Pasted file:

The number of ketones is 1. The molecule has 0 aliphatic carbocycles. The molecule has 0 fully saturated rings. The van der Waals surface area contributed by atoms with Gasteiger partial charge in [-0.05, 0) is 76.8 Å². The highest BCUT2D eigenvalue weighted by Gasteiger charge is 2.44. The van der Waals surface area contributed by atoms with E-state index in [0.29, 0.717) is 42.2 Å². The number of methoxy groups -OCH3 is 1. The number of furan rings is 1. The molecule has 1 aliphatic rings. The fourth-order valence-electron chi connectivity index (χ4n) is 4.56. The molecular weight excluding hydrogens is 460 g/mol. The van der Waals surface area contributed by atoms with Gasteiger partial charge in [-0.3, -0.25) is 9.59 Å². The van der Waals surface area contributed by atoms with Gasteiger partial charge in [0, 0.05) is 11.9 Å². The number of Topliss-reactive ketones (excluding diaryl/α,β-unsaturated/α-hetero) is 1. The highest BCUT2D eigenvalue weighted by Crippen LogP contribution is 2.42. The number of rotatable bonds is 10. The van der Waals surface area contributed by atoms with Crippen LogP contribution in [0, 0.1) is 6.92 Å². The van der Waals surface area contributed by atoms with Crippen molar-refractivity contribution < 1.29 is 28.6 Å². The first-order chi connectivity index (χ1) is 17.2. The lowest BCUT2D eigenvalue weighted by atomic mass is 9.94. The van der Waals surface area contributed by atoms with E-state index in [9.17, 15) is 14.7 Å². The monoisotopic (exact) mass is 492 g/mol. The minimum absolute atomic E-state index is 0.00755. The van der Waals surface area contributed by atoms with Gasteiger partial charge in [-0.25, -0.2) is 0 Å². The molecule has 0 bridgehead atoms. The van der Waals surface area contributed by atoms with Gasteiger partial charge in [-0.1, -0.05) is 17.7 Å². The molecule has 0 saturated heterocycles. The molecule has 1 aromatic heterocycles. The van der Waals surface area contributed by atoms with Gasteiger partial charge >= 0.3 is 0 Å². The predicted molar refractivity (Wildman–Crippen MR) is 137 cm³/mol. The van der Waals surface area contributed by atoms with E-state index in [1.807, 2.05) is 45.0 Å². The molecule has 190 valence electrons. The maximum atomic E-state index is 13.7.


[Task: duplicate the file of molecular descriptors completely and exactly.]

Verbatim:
The number of ketones is 1. The molecule has 0 aliphatic carbocycles. The molecule has 0 fully saturated rings. The van der Waals surface area contributed by atoms with Gasteiger partial charge in [-0.05, 0) is 76.8 Å². The highest BCUT2D eigenvalue weighted by Gasteiger charge is 2.44. The van der Waals surface area contributed by atoms with E-state index in [0.29, 0.717) is 42.2 Å². The number of methoxy groups -OCH3 is 1. The number of furan rings is 1. The molecule has 1 aliphatic rings. The fourth-order valence-electron chi connectivity index (χ4n) is 4.56. The molecular weight excluding hydrogens is 460 g/mol. The van der Waals surface area contributed by atoms with Gasteiger partial charge in [-0.3, -0.25) is 9.59 Å². The van der Waals surface area contributed by atoms with Gasteiger partial charge in [0, 0.05) is 11.9 Å². The number of Topliss-reactive ketones (excluding diaryl/α,β-unsaturated/α-hetero) is 1. The highest BCUT2D eigenvalue weighted by Crippen LogP contribution is 2.42. The number of rotatable bonds is 10. The van der Waals surface area contributed by atoms with Crippen LogP contribution in [0, 0.1) is 6.92 Å². The van der Waals surface area contributed by atoms with Crippen molar-refractivity contribution < 1.29 is 28.6 Å². The first-order chi connectivity index (χ1) is 17.2. The lowest BCUT2D eigenvalue weighted by atomic mass is 9.94. The van der Waals surface area contributed by atoms with E-state index in [9.17, 15) is 14.7 Å². The monoisotopic (exact) mass is 492 g/mol. The minimum absolute atomic E-state index is 0.00755. The van der Waals surface area contributed by atoms with Gasteiger partial charge in [-0.25, -0.2) is 0 Å². The molecule has 0 bridgehead atoms. The van der Waals surface area contributed by atoms with Gasteiger partial charge in [-0.1, -0.05) is 17.7 Å². The molecule has 0 saturated heterocycles. The molecule has 1 aromatic heterocycles. The van der Waals surface area contributed by atoms with Gasteiger partial charge >= 0.3 is 0 Å². The predicted molar refractivity (Wildman–Crippen MR) is 137 cm³/mol. The van der Waals surface area contributed by atoms with E-state index in [1.807, 2.05) is 45.0 Å². The molecule has 190 valence electrons. The maximum atomic E-state index is 13.7.